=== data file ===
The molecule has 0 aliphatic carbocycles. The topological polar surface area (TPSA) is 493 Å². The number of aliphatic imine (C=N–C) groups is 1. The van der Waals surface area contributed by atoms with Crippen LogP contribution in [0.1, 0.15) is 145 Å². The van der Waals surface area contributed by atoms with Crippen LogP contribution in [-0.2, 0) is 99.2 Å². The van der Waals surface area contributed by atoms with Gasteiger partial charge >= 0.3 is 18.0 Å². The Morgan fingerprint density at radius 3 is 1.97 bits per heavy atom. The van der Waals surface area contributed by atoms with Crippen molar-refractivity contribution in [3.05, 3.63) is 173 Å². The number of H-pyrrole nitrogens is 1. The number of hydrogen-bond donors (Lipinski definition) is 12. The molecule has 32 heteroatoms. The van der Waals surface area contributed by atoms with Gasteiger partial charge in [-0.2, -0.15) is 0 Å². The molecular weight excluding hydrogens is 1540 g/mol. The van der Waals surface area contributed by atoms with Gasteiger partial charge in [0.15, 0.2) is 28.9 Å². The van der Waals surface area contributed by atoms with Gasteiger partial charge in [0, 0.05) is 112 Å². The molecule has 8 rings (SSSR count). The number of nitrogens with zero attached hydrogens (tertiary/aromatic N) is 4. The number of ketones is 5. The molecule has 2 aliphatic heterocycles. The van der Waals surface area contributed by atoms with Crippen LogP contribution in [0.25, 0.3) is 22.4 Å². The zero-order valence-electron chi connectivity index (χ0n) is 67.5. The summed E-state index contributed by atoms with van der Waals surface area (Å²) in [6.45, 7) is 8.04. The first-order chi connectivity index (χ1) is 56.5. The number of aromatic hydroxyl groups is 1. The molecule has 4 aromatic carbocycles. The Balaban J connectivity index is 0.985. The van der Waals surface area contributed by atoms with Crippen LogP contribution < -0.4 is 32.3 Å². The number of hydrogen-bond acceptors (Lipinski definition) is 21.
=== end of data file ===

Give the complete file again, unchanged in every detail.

The molecule has 0 aliphatic carbocycles. The topological polar surface area (TPSA) is 493 Å². The number of aliphatic imine (C=N–C) groups is 1. The van der Waals surface area contributed by atoms with Crippen LogP contribution in [0.1, 0.15) is 145 Å². The van der Waals surface area contributed by atoms with Crippen LogP contribution in [-0.2, 0) is 99.2 Å². The van der Waals surface area contributed by atoms with Gasteiger partial charge >= 0.3 is 18.0 Å². The Morgan fingerprint density at radius 3 is 1.97 bits per heavy atom. The van der Waals surface area contributed by atoms with Crippen molar-refractivity contribution in [3.05, 3.63) is 173 Å². The number of H-pyrrole nitrogens is 1. The number of hydrogen-bond donors (Lipinski definition) is 12. The molecule has 32 heteroatoms. The van der Waals surface area contributed by atoms with Gasteiger partial charge in [-0.2, -0.15) is 0 Å². The molecular weight excluding hydrogens is 1540 g/mol. The van der Waals surface area contributed by atoms with Gasteiger partial charge in [0.15, 0.2) is 28.9 Å². The van der Waals surface area contributed by atoms with Gasteiger partial charge in [0, 0.05) is 112 Å². The molecule has 8 rings (SSSR count). The number of nitrogens with zero attached hydrogens (tertiary/aromatic N) is 4. The number of ketones is 5. The molecule has 2 aliphatic heterocycles. The van der Waals surface area contributed by atoms with Crippen LogP contribution in [0.25, 0.3) is 22.4 Å². The zero-order valence-electron chi connectivity index (χ0n) is 67.5. The summed E-state index contributed by atoms with van der Waals surface area (Å²) in [6.45, 7) is 8.04. The first-order chi connectivity index (χ1) is 56.5. The number of aromatic hydroxyl groups is 1. The molecule has 4 aromatic carbocycles. The Balaban J connectivity index is 0.985. The van der Waals surface area contributed by atoms with Crippen LogP contribution < -0.4 is 32.3 Å². The number of hydrogen-bond acceptors (Lipinski definition) is 21.